DR Congo

IRC Emergency Team In Kisangani Suspects Cholera Outbreak

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News and Press Release
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Posted
Originally published
New York, 27 Jul 2000 - The IRC's Emergency Response Team, led by emergency coordinator Diane Johnson and medical coordinator Robin Nandy, is in place in Kisangani, in Eastern Democratic Republic of Congo. The team has conducted a health assessment in the Lubunga zone of Kisangani and is providing medicine and training for local staff at a hospital and three health centers. Nandy says the team is also responding to what may be the beginning of a cholera outbreak in two of the health centers. He identified cholera in five patients and recorded two recent cholera-related deaths. He says he's also observed over 20 cases of acute diarrhea and five related deaths. The IRC is working with Doctors Without Borders to supply local clinics with rehydration fluids. They are also preparing for the disinfections of households and clinics in the affected areas and distributing World Health Organization cholera guidelines. The IRC is also conducting a public health assessment and is preparing for limited water and sanitation projects, including rain-catchment and bathing facilities.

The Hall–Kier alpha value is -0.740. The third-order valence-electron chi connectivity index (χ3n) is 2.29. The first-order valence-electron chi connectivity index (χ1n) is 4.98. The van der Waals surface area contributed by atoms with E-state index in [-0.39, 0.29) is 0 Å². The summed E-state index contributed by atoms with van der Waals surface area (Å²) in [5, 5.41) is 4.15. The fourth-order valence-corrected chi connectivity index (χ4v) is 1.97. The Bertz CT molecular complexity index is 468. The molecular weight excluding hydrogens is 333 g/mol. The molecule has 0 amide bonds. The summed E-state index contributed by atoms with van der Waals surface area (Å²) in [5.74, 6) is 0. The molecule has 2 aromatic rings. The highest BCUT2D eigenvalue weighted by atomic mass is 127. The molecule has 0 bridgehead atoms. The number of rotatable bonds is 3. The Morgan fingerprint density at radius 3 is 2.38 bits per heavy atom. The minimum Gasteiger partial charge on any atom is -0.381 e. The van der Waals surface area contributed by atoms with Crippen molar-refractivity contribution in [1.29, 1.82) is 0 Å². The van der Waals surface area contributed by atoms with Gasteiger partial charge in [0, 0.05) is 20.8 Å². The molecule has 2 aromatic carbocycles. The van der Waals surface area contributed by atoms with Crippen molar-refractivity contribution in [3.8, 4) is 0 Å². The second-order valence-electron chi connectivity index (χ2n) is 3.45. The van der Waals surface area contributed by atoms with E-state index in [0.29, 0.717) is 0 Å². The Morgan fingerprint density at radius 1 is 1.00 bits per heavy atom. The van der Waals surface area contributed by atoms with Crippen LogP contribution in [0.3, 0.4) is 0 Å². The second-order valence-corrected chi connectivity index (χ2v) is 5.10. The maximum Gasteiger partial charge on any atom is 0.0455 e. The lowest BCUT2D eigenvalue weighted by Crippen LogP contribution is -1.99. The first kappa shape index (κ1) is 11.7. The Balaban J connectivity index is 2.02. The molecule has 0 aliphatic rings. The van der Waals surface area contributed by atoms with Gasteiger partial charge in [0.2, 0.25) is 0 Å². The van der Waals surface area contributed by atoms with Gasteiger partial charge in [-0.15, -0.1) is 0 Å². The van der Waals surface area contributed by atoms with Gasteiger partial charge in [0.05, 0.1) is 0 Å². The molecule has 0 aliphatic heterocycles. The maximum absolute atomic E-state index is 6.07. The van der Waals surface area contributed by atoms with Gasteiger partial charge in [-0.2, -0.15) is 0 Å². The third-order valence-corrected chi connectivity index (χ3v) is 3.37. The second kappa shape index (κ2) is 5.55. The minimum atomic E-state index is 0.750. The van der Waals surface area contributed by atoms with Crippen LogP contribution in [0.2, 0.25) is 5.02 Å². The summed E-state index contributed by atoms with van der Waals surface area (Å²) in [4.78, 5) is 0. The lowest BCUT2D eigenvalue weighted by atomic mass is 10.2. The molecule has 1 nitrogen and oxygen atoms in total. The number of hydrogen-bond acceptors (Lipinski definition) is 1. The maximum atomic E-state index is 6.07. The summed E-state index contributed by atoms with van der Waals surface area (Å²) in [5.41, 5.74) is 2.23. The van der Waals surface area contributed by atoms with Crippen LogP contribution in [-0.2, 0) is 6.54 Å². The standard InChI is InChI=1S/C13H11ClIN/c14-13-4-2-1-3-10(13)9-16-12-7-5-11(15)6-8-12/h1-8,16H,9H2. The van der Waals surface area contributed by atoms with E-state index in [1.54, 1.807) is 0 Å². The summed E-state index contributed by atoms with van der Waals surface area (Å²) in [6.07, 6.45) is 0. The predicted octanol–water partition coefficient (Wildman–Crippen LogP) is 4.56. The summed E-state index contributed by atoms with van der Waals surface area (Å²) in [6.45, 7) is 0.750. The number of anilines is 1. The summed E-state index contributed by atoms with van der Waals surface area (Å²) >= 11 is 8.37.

It has been a month since a truce agreement brought an end to most recent fighting between Rwandan and Ugandan forces in the Kisangani area. Still, the region remains unstable and indiscriminate clashes continue. The IRC and other NGOs are operating under a lengthy curfew, making it difficult to come to the aid of 30,000 displaced people and thousands more vulnerable residents in an around Kisangani. In a report to IRC headquarters, Johnson said, "Civilians are being subjected to military intimidation and looting. IDPs are scared to return home, fearing the military and afraid that their houses have been destroyed. In general, the plight of IDPs is not much worse than that of other citizens. Most have been integrated into host families. About 3,000 are residing in Katele Camp, and the population there is expanding regularly. Many others are hiding in the bush. Food is scarce and extremely expensive. Basic household items are not available and medicines are provided only through international assistance. Some schools and health clinics remain open, although most health care workers and teachers have not been paid in over a year."

Media inquiries can be made to:

Melissa Winkler, director of communications
tel. (212) 551-0972 or Melissa@theIRC.org

© The IRC 1993-2000